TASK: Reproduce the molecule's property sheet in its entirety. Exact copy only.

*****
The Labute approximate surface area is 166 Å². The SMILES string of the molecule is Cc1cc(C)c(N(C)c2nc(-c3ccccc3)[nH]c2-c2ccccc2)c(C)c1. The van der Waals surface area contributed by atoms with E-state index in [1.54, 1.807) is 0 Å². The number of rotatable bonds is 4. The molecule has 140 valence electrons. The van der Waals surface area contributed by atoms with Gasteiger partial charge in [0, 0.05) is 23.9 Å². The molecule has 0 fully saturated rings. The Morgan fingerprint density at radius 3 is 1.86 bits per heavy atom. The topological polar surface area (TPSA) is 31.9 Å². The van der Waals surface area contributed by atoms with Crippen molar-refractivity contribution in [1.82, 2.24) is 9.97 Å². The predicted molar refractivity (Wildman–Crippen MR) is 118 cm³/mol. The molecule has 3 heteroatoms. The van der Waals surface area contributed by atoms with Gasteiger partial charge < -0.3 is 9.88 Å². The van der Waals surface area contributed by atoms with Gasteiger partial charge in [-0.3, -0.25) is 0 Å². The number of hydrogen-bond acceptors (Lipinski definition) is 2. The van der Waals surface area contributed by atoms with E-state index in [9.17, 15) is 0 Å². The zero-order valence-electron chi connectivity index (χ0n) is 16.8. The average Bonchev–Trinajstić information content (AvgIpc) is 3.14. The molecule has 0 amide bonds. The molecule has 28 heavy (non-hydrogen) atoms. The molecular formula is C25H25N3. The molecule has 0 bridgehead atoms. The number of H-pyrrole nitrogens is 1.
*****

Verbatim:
The Labute approximate surface area is 166 Å². The SMILES string of the molecule is Cc1cc(C)c(N(C)c2nc(-c3ccccc3)[nH]c2-c2ccccc2)c(C)c1. The van der Waals surface area contributed by atoms with E-state index in [1.54, 1.807) is 0 Å². The number of rotatable bonds is 4. The molecule has 140 valence electrons. The van der Waals surface area contributed by atoms with Gasteiger partial charge in [0, 0.05) is 23.9 Å². The molecule has 0 fully saturated rings. The Morgan fingerprint density at radius 3 is 1.86 bits per heavy atom. The topological polar surface area (TPSA) is 31.9 Å². The van der Waals surface area contributed by atoms with Crippen molar-refractivity contribution in [1.82, 2.24) is 9.97 Å². The predicted molar refractivity (Wildman–Crippen MR) is 118 cm³/mol. The molecule has 3 heteroatoms. The van der Waals surface area contributed by atoms with Gasteiger partial charge < -0.3 is 9.88 Å². The van der Waals surface area contributed by atoms with Gasteiger partial charge in [-0.3, -0.25) is 0 Å². The number of hydrogen-bond acceptors (Lipinski definition) is 2. The van der Waals surface area contributed by atoms with E-state index in [9.17, 15) is 0 Å². The zero-order valence-electron chi connectivity index (χ0n) is 16.8. The average Bonchev–Trinajstić information content (AvgIpc) is 3.14. The molecule has 0 amide bonds. The molecule has 28 heavy (non-hydrogen) atoms. The molecular formula is C25H25N3. The molecule has 0 bridgehead atoms. The number of H-pyrrole nitrogens is 1.